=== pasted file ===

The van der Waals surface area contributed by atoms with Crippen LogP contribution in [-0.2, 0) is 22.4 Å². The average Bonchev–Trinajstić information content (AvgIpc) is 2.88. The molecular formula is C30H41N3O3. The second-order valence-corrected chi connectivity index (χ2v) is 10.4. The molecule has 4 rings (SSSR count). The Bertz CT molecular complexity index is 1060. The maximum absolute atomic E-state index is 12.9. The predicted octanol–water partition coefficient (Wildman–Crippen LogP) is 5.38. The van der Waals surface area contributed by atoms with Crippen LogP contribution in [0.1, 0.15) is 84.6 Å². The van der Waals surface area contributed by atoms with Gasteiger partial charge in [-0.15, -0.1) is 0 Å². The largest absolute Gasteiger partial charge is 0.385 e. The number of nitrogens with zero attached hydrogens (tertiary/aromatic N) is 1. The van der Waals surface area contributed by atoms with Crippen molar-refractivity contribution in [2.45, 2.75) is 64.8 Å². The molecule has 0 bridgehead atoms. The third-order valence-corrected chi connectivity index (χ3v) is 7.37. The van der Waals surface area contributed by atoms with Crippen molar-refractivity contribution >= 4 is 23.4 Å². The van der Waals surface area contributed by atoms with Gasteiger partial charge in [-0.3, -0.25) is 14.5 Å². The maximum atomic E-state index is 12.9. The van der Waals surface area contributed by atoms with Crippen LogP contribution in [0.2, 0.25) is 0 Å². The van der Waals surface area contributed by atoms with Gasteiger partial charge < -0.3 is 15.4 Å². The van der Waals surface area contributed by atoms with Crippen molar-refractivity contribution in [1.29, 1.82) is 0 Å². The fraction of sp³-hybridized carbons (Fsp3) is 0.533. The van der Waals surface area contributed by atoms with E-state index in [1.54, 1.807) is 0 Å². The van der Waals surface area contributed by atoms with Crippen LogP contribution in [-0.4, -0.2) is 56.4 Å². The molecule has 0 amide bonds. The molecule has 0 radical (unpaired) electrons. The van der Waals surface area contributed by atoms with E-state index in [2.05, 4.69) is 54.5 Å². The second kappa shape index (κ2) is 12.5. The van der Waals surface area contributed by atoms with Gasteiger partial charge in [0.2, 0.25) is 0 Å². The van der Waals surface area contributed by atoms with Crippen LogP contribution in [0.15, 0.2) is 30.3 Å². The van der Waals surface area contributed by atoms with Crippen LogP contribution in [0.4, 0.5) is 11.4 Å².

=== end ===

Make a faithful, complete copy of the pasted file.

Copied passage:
The van der Waals surface area contributed by atoms with Crippen LogP contribution in [-0.2, 0) is 22.4 Å². The average Bonchev–Trinajstić information content (AvgIpc) is 2.88. The molecular formula is C30H41N3O3. The second-order valence-corrected chi connectivity index (χ2v) is 10.4. The molecule has 4 rings (SSSR count). The Bertz CT molecular complexity index is 1060. The maximum absolute atomic E-state index is 12.9. The predicted octanol–water partition coefficient (Wildman–Crippen LogP) is 5.38. The van der Waals surface area contributed by atoms with Crippen LogP contribution in [0.1, 0.15) is 84.6 Å². The van der Waals surface area contributed by atoms with Gasteiger partial charge in [-0.15, -0.1) is 0 Å². The largest absolute Gasteiger partial charge is 0.385 e. The number of nitrogens with zero attached hydrogens (tertiary/aromatic N) is 1. The van der Waals surface area contributed by atoms with Crippen molar-refractivity contribution in [2.45, 2.75) is 64.8 Å². The molecule has 0 bridgehead atoms. The third-order valence-corrected chi connectivity index (χ3v) is 7.37. The van der Waals surface area contributed by atoms with Crippen molar-refractivity contribution >= 4 is 23.4 Å². The van der Waals surface area contributed by atoms with Gasteiger partial charge in [-0.3, -0.25) is 14.5 Å². The maximum atomic E-state index is 12.9. The van der Waals surface area contributed by atoms with Crippen LogP contribution in [0.2, 0.25) is 0 Å². The van der Waals surface area contributed by atoms with Gasteiger partial charge < -0.3 is 15.4 Å². The van der Waals surface area contributed by atoms with Crippen molar-refractivity contribution in [1.29, 1.82) is 0 Å². The fraction of sp³-hybridized carbons (Fsp3) is 0.533. The van der Waals surface area contributed by atoms with E-state index in [1.54, 1.807) is 0 Å². The van der Waals surface area contributed by atoms with Crippen LogP contribution in [-0.4, -0.2) is 56.4 Å². The molecule has 0 amide bonds. The molecule has 0 radical (unpaired) electrons. The van der Waals surface area contributed by atoms with E-state index in [2.05, 4.69) is 54.5 Å². The second kappa shape index (κ2) is 12.5. The van der Waals surface area contributed by atoms with Gasteiger partial charge in [0.2, 0.25) is 0 Å². The van der Waals surface area contributed by atoms with Crippen LogP contribution in [0.15, 0.2) is 30.3 Å². The van der Waals surface area contributed by atoms with Crippen LogP contribution in [0.4, 0.5) is 11.4 Å².